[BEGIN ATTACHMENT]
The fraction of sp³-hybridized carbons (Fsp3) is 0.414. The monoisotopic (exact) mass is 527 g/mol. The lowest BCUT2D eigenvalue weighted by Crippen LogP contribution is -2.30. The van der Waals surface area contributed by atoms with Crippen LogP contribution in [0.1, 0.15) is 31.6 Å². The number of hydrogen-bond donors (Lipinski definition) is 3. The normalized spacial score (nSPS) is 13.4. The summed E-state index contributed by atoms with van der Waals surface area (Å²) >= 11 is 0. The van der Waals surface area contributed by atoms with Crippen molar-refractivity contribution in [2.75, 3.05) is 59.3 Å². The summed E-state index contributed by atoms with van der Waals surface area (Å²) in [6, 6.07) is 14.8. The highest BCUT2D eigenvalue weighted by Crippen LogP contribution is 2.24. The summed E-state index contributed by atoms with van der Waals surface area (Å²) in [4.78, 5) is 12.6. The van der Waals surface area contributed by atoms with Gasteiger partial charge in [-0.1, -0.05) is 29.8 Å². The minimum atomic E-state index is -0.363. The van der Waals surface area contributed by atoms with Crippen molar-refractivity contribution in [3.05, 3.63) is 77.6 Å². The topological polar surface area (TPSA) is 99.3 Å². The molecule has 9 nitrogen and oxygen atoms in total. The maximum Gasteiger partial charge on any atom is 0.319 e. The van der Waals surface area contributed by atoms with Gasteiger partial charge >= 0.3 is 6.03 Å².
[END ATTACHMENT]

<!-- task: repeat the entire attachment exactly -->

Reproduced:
The fraction of sp³-hybridized carbons (Fsp3) is 0.414. The monoisotopic (exact) mass is 527 g/mol. The lowest BCUT2D eigenvalue weighted by Crippen LogP contribution is -2.30. The van der Waals surface area contributed by atoms with Crippen LogP contribution in [0.1, 0.15) is 31.6 Å². The number of hydrogen-bond donors (Lipinski definition) is 3. The normalized spacial score (nSPS) is 13.4. The summed E-state index contributed by atoms with van der Waals surface area (Å²) >= 11 is 0. The van der Waals surface area contributed by atoms with Crippen molar-refractivity contribution in [2.75, 3.05) is 59.3 Å². The summed E-state index contributed by atoms with van der Waals surface area (Å²) in [6, 6.07) is 14.8. The highest BCUT2D eigenvalue weighted by Crippen LogP contribution is 2.24. The summed E-state index contributed by atoms with van der Waals surface area (Å²) in [4.78, 5) is 12.6. The van der Waals surface area contributed by atoms with Gasteiger partial charge in [-0.1, -0.05) is 29.8 Å². The minimum atomic E-state index is -0.363. The van der Waals surface area contributed by atoms with Crippen molar-refractivity contribution in [3.05, 3.63) is 77.6 Å². The topological polar surface area (TPSA) is 99.3 Å². The molecule has 9 nitrogen and oxygen atoms in total. The maximum Gasteiger partial charge on any atom is 0.319 e. The van der Waals surface area contributed by atoms with Gasteiger partial charge >= 0.3 is 6.03 Å².